- Full conclusion: “This review emphasized two broad categories of offspring effects that may be underpinned by epigenetic mechanisms. The first involve accommodations made by offspring in response to their own environmental exposures in early life, or even in utero. These changes are likely to be mediated primarily by maternal trauma‐related symptoms, but may be affected by multiple inputs, including paternal trauma‐related effects. The second are the effects of a preconception parental trauma that remain in the germ cell and following conception, affecting the offspring’s development in utero and subsequent postnatal phenotype.”
Everything effects a developing baby. So, it is important to weigh the severity of the pros and cons in a situation that may require you to take medications, antibiotics, vaccinations or herbal formulas during pregnancy.
- Šimić, G., Tkalčić, M., Vukić, V., Mulc, D., Španić, E., Šagud, M., Olucha-Bordonau, F. E., Vukšić, M., & R. Hof, P. (2021). Understanding emotions: Origins and roles of the amygdala. Biomolecules, 11(6), 823. https://doi.org/https://www.ncbi.nlm.nih.gov/pmc/articles/PMC8228195/
- Koc, D., Tiemeier, H., Stricker, B. H., Muetzel, R. L., Hillegers, M., & El Marroun, H. (2023). Prenatal antidepressant exposure and offspring brain morphologic trajectory. JAMA Psychiatry. https://doi.org/https://jamanetwork.com/journals/jamapsychiatry/article-abstract/2808722?utm_campaign=articlePDF&utm_medium=articlePDFlink&utm_source=articlePDF&utm_content=jamapsychiatry.2023.3161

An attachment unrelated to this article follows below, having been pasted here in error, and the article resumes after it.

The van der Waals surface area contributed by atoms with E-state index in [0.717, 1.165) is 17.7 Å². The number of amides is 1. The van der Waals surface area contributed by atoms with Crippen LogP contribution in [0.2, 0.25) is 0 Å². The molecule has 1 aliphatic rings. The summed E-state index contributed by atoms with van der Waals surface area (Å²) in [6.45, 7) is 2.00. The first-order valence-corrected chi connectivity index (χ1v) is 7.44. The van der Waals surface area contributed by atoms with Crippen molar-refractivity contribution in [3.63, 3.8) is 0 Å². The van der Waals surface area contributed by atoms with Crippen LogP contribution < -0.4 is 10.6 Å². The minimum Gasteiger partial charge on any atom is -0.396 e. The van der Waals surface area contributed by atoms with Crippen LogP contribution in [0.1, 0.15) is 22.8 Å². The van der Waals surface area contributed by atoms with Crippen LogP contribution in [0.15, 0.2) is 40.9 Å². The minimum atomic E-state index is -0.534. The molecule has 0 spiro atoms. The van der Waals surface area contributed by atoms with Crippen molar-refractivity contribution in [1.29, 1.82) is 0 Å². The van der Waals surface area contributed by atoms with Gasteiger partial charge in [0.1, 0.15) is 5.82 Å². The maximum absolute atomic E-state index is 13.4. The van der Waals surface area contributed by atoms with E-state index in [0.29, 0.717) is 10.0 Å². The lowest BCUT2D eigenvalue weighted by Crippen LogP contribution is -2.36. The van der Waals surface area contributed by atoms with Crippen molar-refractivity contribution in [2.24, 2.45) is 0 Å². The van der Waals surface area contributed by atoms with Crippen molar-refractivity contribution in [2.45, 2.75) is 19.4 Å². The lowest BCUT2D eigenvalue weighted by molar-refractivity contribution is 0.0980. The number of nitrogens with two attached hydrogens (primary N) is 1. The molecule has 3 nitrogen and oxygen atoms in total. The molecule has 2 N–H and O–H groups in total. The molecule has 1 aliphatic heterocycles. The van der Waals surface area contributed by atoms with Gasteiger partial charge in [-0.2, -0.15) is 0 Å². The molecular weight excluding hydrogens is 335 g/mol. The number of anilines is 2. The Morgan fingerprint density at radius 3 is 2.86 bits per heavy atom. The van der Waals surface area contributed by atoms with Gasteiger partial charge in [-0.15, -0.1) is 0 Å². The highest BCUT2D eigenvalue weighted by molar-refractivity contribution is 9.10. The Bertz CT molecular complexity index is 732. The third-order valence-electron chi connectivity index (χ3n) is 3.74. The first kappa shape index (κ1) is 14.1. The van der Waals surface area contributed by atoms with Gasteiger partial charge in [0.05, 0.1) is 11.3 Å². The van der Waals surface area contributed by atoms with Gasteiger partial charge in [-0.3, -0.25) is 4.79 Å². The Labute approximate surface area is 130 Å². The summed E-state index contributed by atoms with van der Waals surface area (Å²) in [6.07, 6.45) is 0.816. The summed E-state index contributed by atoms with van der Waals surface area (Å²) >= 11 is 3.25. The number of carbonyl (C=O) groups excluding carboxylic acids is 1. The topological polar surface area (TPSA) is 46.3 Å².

- Jones, S. L., Dufoix, R., Laplante, D. P., Elgbeili, G., Patel, R., Chakravarty, M. M., King, S., & Pruessner, J. C. (2019). Larger amygdala volume mediates the association between prenatal maternal stress and higher levels of externalizing behaviors: Sex specific effects in Project Ice Storm. Frontiers in Human Neuroscience, 13. https://doi.org/https://pubmed.ncbi.nlm.nih.gov/31156408/
- Yehuda, R., & Lehrner, A. (2018). Intergenerational transmission of trauma effects: Putative role of epigenetic mechanisms. World Psychiatry, 17(3), 243–257. https://doi.org/https://www.ncbi.nlm.nih.gov/pmc/articles/PMC6127768/
Sznajder, K. K., Teti, D. M., & Kjerulff, K. H. (2022). Maternal use of acetaminophen during pregnancy and neurobehavioral problems in offspring at 3 years: A prospective cohort study. PLOS ONE, 17(9). https://doi.org/https://www.ncbi.nlm.nih.gov/pmc/articles/PMC9518858/